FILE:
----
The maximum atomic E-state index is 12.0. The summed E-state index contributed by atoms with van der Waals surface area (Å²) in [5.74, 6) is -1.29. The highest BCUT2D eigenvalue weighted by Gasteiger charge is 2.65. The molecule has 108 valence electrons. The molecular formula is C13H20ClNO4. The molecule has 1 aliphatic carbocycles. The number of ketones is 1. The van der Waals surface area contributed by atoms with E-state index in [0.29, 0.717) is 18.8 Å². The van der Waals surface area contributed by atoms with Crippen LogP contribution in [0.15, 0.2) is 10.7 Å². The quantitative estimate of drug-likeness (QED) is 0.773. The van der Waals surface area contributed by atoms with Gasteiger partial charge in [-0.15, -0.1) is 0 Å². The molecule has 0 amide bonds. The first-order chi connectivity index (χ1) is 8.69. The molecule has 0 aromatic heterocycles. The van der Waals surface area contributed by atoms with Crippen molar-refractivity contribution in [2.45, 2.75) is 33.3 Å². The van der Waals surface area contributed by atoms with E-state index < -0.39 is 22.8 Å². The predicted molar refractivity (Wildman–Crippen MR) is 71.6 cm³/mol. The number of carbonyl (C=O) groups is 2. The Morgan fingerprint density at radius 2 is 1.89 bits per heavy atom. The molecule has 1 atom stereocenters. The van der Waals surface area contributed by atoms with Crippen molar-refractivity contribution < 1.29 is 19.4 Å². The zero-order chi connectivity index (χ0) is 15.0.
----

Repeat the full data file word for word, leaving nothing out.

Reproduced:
The maximum atomic E-state index is 12.0. The summed E-state index contributed by atoms with van der Waals surface area (Å²) in [5.74, 6) is -1.29. The highest BCUT2D eigenvalue weighted by Gasteiger charge is 2.65. The molecule has 108 valence electrons. The molecular formula is C13H20ClNO4. The molecule has 1 aliphatic carbocycles. The number of ketones is 1. The van der Waals surface area contributed by atoms with E-state index in [0.29, 0.717) is 18.8 Å². The van der Waals surface area contributed by atoms with Crippen LogP contribution in [0.15, 0.2) is 10.7 Å². The quantitative estimate of drug-likeness (QED) is 0.773. The van der Waals surface area contributed by atoms with Gasteiger partial charge in [-0.15, -0.1) is 0 Å². The molecule has 0 amide bonds. The first-order chi connectivity index (χ1) is 8.69. The molecule has 0 aromatic heterocycles. The van der Waals surface area contributed by atoms with Crippen molar-refractivity contribution in [2.45, 2.75) is 33.3 Å². The van der Waals surface area contributed by atoms with E-state index < -0.39 is 22.8 Å². The predicted molar refractivity (Wildman–Crippen MR) is 71.6 cm³/mol. The number of carbonyl (C=O) groups is 2. The Morgan fingerprint density at radius 2 is 1.89 bits per heavy atom. The molecule has 1 atom stereocenters. The van der Waals surface area contributed by atoms with Crippen molar-refractivity contribution < 1.29 is 19.4 Å². The zero-order chi connectivity index (χ0) is 15.0.